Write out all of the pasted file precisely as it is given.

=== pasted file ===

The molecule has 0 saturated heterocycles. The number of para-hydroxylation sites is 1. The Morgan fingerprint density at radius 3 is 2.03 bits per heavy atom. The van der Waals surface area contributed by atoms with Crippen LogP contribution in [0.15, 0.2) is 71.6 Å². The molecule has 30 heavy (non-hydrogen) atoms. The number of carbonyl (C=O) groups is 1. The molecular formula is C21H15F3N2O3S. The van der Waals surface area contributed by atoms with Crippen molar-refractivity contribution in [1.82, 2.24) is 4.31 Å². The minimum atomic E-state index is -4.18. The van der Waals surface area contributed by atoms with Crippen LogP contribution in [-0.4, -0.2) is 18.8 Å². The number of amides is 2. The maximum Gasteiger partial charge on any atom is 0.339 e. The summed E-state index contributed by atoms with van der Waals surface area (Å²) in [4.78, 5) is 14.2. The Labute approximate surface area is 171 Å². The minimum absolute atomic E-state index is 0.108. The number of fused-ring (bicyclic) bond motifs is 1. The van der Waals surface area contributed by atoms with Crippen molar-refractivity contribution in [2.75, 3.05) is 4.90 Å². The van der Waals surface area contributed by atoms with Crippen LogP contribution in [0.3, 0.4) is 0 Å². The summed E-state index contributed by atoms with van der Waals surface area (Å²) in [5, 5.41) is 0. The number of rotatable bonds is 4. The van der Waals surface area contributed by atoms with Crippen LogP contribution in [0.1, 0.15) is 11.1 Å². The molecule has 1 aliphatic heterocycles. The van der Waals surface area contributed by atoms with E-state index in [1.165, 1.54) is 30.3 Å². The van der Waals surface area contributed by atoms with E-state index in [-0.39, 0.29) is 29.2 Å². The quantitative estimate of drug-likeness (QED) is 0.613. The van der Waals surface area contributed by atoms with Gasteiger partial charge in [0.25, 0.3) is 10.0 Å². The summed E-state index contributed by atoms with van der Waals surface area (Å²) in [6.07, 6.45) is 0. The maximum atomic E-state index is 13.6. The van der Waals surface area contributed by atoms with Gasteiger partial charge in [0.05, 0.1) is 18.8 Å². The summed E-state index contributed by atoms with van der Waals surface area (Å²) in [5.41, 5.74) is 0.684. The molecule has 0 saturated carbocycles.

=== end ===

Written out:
The molecule has 0 saturated heterocycles. The number of para-hydroxylation sites is 1. The Morgan fingerprint density at radius 3 is 2.03 bits per heavy atom. The van der Waals surface area contributed by atoms with Crippen LogP contribution in [0.15, 0.2) is 71.6 Å². The molecule has 30 heavy (non-hydrogen) atoms. The number of carbonyl (C=O) groups is 1. The molecular formula is C21H15F3N2O3S. The van der Waals surface area contributed by atoms with Crippen molar-refractivity contribution in [1.82, 2.24) is 4.31 Å². The minimum atomic E-state index is -4.18. The van der Waals surface area contributed by atoms with Crippen LogP contribution in [-0.4, -0.2) is 18.8 Å². The number of amides is 2. The maximum Gasteiger partial charge on any atom is 0.339 e. The summed E-state index contributed by atoms with van der Waals surface area (Å²) in [4.78, 5) is 14.2. The Labute approximate surface area is 171 Å². The minimum absolute atomic E-state index is 0.108. The number of fused-ring (bicyclic) bond motifs is 1. The van der Waals surface area contributed by atoms with Crippen molar-refractivity contribution in [2.75, 3.05) is 4.90 Å². The van der Waals surface area contributed by atoms with Crippen LogP contribution in [0.3, 0.4) is 0 Å². The summed E-state index contributed by atoms with van der Waals surface area (Å²) in [5, 5.41) is 0. The number of rotatable bonds is 4. The van der Waals surface area contributed by atoms with Crippen LogP contribution in [0.1, 0.15) is 11.1 Å². The molecule has 1 aliphatic heterocycles. The van der Waals surface area contributed by atoms with E-state index in [1.165, 1.54) is 30.3 Å². The van der Waals surface area contributed by atoms with E-state index in [-0.39, 0.29) is 29.2 Å². The quantitative estimate of drug-likeness (QED) is 0.613. The van der Waals surface area contributed by atoms with Gasteiger partial charge in [0.25, 0.3) is 10.0 Å². The summed E-state index contributed by atoms with van der Waals surface area (Å²) in [6.07, 6.45) is 0. The maximum atomic E-state index is 13.6. The van der Waals surface area contributed by atoms with Gasteiger partial charge in [0.05, 0.1) is 18.8 Å². The summed E-state index contributed by atoms with van der Waals surface area (Å²) in [5.41, 5.74) is 0.684. The molecule has 0 saturated carbocycles.